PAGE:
“Elections have consequences. I won.” That was President Barack Obama’s response to congressional Republicans in a 2009 White House meeting regarding his economic proposals.
If much of what has been the Trump Administration was not enough, those words are now painfully ringing in the ears of Democrats in the aftermath of President Donald Trump’s second nomination to the U.S. Supreme Court in less than eighteen months: District of Columbia Circuit Court of Appeals Judge Brett Kavanaugh.
As they say, Karma is a…well, let’s just say it ain’t pretty.
The idea that elections have consequences has not been lost on grassroots Republicans—in fact it has been a driving force behind what has animated the Republican base since 2009. And at the heart of that has been the Supreme Court.
Republican voters for over two generations clamored for its leadership to get the nation’s highest court in basic alignment with the party’s conservative agenda. It didn’t happen. Of the 15 justices Republican presidents have named since World War II, five — Earl Warren, John Brennan, Harry Blackmun, John Paul Stevens and David Souter — inevitably anchored the “liberal wing” of the court. Anthony Kennedy and Sandra Day O’Connor, both Ronald Reagan appointees, became “swing votes.” Of the seven justices named by Democratic presidents, all were consistently liberal.
But in 2016—not even knowing if he would win the presidency—Trump made a clever deal to unify Republicans behind his candidacy. He pledged to nominate a Supreme Court justice from a list of very accomplished judges vetted by the Federalist Society and the Heritage Foundation. The list was decidedly conservative; and not heavily comprised of your typical legal elites. Base Republicans loved it; and had, in effect, a contract with its presidential nominee—one President Trump would honor soon enough.
Meanwhile, Democrats were focused less on what the next president of the United States could do with a Supreme Court nomination and more on who that next president would be. Consequently, the election saw Democrats lose both the White House and the U.S. Senate.
In 2017, the GOP-controlled chamber confirmed Trump Supreme Court nominee Neal Gorsuch to replace the late Antonin Scalia. But the price paid by Democrats was avoidable.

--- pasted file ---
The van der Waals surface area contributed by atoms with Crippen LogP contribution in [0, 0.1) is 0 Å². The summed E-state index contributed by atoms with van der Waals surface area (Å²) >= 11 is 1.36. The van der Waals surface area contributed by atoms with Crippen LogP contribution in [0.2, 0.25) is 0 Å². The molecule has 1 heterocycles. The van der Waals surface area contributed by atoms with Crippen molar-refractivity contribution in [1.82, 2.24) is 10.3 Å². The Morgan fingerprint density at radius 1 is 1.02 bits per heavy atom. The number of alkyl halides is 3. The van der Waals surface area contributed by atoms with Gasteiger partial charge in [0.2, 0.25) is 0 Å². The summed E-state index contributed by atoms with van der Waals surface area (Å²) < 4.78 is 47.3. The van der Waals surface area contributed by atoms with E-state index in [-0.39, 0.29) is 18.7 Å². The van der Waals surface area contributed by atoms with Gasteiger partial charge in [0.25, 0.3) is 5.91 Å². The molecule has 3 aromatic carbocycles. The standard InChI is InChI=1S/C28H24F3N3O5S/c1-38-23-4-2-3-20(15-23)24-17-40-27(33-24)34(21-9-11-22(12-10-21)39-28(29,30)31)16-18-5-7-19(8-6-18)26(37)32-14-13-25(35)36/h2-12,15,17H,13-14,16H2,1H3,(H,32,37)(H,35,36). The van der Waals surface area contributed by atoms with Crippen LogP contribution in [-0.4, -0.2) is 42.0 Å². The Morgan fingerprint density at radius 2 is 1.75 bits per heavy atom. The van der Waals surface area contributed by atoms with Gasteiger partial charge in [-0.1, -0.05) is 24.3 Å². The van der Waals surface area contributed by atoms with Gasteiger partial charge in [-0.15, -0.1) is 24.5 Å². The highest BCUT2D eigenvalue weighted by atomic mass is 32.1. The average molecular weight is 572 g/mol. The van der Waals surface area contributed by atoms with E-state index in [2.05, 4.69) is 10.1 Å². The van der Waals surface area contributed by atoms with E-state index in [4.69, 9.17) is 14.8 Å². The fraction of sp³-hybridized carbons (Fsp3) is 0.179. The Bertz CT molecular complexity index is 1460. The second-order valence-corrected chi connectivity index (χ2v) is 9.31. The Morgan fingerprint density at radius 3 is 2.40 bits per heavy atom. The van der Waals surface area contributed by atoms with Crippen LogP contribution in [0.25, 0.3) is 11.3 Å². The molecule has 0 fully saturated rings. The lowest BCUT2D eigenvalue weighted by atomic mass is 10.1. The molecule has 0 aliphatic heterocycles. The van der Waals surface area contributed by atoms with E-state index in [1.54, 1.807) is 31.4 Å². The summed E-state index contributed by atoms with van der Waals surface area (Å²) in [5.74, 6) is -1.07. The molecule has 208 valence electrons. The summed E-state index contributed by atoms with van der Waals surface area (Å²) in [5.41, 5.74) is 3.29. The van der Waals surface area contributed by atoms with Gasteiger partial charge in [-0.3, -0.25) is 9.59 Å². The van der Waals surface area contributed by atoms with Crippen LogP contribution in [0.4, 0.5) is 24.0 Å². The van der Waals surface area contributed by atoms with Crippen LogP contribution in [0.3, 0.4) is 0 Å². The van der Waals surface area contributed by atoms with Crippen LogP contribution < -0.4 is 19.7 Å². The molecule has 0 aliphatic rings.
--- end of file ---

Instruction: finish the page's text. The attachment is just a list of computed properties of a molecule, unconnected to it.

In 2013, in an act of pure arrogance, Democrats led by then-Senate Majority Leader Harry Reid voted along party lines to change Senate rules to limit the Republican minority from blocking presidential nominees. Under the new rules, presidential nominees for all executive-branch positions and judicial vacancies below that of Supreme Court could be confirmed with a majority of just 51 votes. The so-called “nuclear option” effectively eliminated the longtime 60-vote threshold for overcoming a filibuster on nearly all nominations.
In response, then-GOP Minority Leader Mitch McConnell issued a warning to the Democrats: “I say to my friends on the other side of the aisle, you’ll regret this. And you may regret it a lot sooner than you think.”
Well, “sooner” has just happened.
Had newly minted Senate Minority Leader Charles Schumer been less focused on pay-back for the GOP blocking of the Merrick Garland nomination and thinking strategically to avoid Senate Republicans from applying the nuclear option on the Gorsuch nomination, then perhaps now finding themselves on the losing end of a 49-51 Senate divide would not be the judicial desert the Kavanaugh nomination has become for them.
As the “advice and consent” process begins on Capitol Hill, Democrats are left with only public protests, wild accusations and threats and the occasional awkward moment of truth. They are up against “Gorsuch 2.0.” Judge Kavanaugh’s very impressive 12 years on the D.C. court includes 300 opinions on many vital constitutional issues and “the experience and intellect to be a leader on the [Supreme] Court.” Even if a Republican or two could be peeled away, remember that five Democratic senators are up for re-election in states that Trump overwhelmingly carried—and they voted for Gorsuch.
But the Kavanaugh nomination will be a cakewalk for Democrats compared to what may well be the “Mother of all Battles” if either or both Justice Ruth Bader Ginsburg or Justice Stephen Breyer retires from the bench during the Trump presidency. Should that occur, for President Trump his role is straight forward: stick to the list. For Mitch McConnell, his mission is clear: confirm a reliable conservative, constitutional majority. And for Democrats, well, they are staring at a potential 6-3 or even a 7-2 conservative majority on the court with virtually few to no options to prevent it.
Yeah, that firmly anchored, conservative Supreme Court could happen—sooner than you think.